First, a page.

Pegged on journalist Sameer Arshad Khatlani‘s visit to Pakistan, The Other Side of the Divide provides insights into the country beyond what we already know about it. These include details on the impact of India’s soft power, thanks to Bollywood, and the remnants of Pakistan’s multireligious past, and how it frittered away advantages of impressive growth in the first three decades of its existence by embracing religious conservatism.
Namrata looks at Krishna Udayasankar’s new novel set in Mumbai in the backdrop of the dark underbelly of the city amidst the world of Saimhas (werelions)
Released in : March 2019
An urban fantasy set in the mega city of Mumbai, Beast by Krishna Udayasankar reminds you of the folklore of Lord Narsimha and Prahalad. The description of one being ‘Neither a man, nor an animal’, is the common thread between the two.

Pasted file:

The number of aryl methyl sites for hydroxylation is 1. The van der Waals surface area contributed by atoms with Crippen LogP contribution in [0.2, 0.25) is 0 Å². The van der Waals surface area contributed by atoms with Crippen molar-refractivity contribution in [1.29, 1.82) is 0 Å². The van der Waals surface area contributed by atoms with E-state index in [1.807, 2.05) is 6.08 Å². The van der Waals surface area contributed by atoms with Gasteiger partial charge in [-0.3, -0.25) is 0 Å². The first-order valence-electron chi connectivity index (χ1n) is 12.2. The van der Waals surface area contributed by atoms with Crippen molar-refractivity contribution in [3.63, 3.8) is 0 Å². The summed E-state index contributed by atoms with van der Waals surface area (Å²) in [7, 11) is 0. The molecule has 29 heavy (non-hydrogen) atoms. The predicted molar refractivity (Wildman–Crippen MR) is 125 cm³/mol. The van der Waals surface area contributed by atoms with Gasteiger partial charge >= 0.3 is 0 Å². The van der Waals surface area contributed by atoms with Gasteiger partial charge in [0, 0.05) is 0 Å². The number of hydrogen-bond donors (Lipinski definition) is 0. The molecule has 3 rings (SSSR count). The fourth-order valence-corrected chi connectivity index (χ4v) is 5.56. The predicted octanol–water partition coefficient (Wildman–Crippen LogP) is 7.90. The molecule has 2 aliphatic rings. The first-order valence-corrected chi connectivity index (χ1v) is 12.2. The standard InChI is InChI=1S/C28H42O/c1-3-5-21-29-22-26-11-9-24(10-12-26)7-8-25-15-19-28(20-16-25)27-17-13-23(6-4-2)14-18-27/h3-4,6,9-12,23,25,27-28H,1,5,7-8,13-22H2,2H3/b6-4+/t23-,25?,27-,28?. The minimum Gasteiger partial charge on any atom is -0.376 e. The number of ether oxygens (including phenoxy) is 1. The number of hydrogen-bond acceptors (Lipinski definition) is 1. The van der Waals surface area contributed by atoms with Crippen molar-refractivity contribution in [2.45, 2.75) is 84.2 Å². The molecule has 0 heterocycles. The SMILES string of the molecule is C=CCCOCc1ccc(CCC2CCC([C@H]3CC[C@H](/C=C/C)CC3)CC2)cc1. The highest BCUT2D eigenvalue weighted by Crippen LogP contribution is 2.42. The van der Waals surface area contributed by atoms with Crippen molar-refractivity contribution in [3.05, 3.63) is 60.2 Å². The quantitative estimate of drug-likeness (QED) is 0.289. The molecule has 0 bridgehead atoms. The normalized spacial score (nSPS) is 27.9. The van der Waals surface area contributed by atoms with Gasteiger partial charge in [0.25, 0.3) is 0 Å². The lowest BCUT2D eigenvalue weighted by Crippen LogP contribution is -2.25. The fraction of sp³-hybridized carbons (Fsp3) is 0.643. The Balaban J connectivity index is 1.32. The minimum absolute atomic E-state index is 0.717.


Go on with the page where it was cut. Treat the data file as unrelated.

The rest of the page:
Rituparna Mahapatra in conversation with Tishani Doshi
“Girls are coming out of the woods,/ wrapped in cloaks and hoods,/ carrying iron bars and candles/ and a multitude of scars.”
“Even those girls / found naked in ditches and wells, / those forgotten in neglected attics, / and buried in riverbeds like sediments / from a different century”.
These lines from the title poem of Tishani Doshi’s book, ‘Girls are coming out of the woods‘ in 2017, came at a time when the world, India, in particular was waiting to explode & rage at the heinousness towards the ‘female’. Doshi painted an imagery about what it meant to be a woman; the dangers of being one, on a larger canvas, talking about women brutalised and murdered ; their stories refusing to be forgotten. It touched the nerve of a society attuned to not ‘speaking out’. This book went on to be shortlisted for the Ted Hughes prize in 2018.